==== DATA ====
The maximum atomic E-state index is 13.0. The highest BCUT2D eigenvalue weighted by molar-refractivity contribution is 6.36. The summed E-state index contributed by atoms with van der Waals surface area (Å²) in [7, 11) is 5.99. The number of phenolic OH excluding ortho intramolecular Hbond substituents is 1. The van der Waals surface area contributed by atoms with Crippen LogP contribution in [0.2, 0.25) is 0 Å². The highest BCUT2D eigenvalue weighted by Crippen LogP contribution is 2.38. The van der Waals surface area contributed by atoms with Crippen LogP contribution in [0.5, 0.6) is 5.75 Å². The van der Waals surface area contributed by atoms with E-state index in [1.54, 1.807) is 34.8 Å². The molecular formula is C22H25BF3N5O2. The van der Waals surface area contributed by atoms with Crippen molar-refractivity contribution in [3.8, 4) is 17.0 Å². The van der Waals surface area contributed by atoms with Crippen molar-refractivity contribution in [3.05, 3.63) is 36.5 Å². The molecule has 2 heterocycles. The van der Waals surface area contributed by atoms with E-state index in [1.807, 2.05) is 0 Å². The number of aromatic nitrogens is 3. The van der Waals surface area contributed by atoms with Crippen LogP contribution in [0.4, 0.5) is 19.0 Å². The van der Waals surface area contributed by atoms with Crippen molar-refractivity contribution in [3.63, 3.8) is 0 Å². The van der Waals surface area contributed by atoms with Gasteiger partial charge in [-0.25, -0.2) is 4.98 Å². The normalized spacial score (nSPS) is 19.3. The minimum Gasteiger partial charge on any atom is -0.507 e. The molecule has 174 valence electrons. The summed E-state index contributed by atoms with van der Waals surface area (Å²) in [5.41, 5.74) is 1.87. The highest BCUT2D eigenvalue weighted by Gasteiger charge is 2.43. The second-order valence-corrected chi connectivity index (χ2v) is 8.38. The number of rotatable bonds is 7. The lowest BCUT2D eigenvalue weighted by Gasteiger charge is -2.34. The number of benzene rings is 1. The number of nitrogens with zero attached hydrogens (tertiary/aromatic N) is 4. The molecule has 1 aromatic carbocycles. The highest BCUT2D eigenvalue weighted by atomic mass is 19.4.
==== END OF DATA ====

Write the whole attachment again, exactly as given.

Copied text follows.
The maximum atomic E-state index is 13.0. The highest BCUT2D eigenvalue weighted by molar-refractivity contribution is 6.36. The summed E-state index contributed by atoms with van der Waals surface area (Å²) in [7, 11) is 5.99. The number of phenolic OH excluding ortho intramolecular Hbond substituents is 1. The van der Waals surface area contributed by atoms with Crippen LogP contribution in [0.2, 0.25) is 0 Å². The highest BCUT2D eigenvalue weighted by Crippen LogP contribution is 2.38. The van der Waals surface area contributed by atoms with Crippen LogP contribution in [0.5, 0.6) is 5.75 Å². The van der Waals surface area contributed by atoms with E-state index in [1.54, 1.807) is 34.8 Å². The molecular formula is C22H25BF3N5O2. The van der Waals surface area contributed by atoms with Crippen molar-refractivity contribution in [3.8, 4) is 17.0 Å². The van der Waals surface area contributed by atoms with Crippen molar-refractivity contribution in [3.05, 3.63) is 36.5 Å². The molecule has 2 heterocycles. The van der Waals surface area contributed by atoms with E-state index in [1.807, 2.05) is 0 Å². The number of aromatic nitrogens is 3. The van der Waals surface area contributed by atoms with Crippen LogP contribution in [0.4, 0.5) is 19.0 Å². The van der Waals surface area contributed by atoms with Crippen molar-refractivity contribution in [3.63, 3.8) is 0 Å². The van der Waals surface area contributed by atoms with Gasteiger partial charge in [-0.25, -0.2) is 4.98 Å². The normalized spacial score (nSPS) is 19.3. The minimum Gasteiger partial charge on any atom is -0.507 e. The molecule has 174 valence electrons. The summed E-state index contributed by atoms with van der Waals surface area (Å²) in [5.41, 5.74) is 1.87. The highest BCUT2D eigenvalue weighted by Gasteiger charge is 2.43. The second-order valence-corrected chi connectivity index (χ2v) is 8.38. The number of rotatable bonds is 7. The lowest BCUT2D eigenvalue weighted by Gasteiger charge is -2.34. The number of benzene rings is 1. The number of nitrogens with zero attached hydrogens (tertiary/aromatic N) is 4. The molecule has 1 aromatic carbocycles. The highest BCUT2D eigenvalue weighted by atomic mass is 19.4.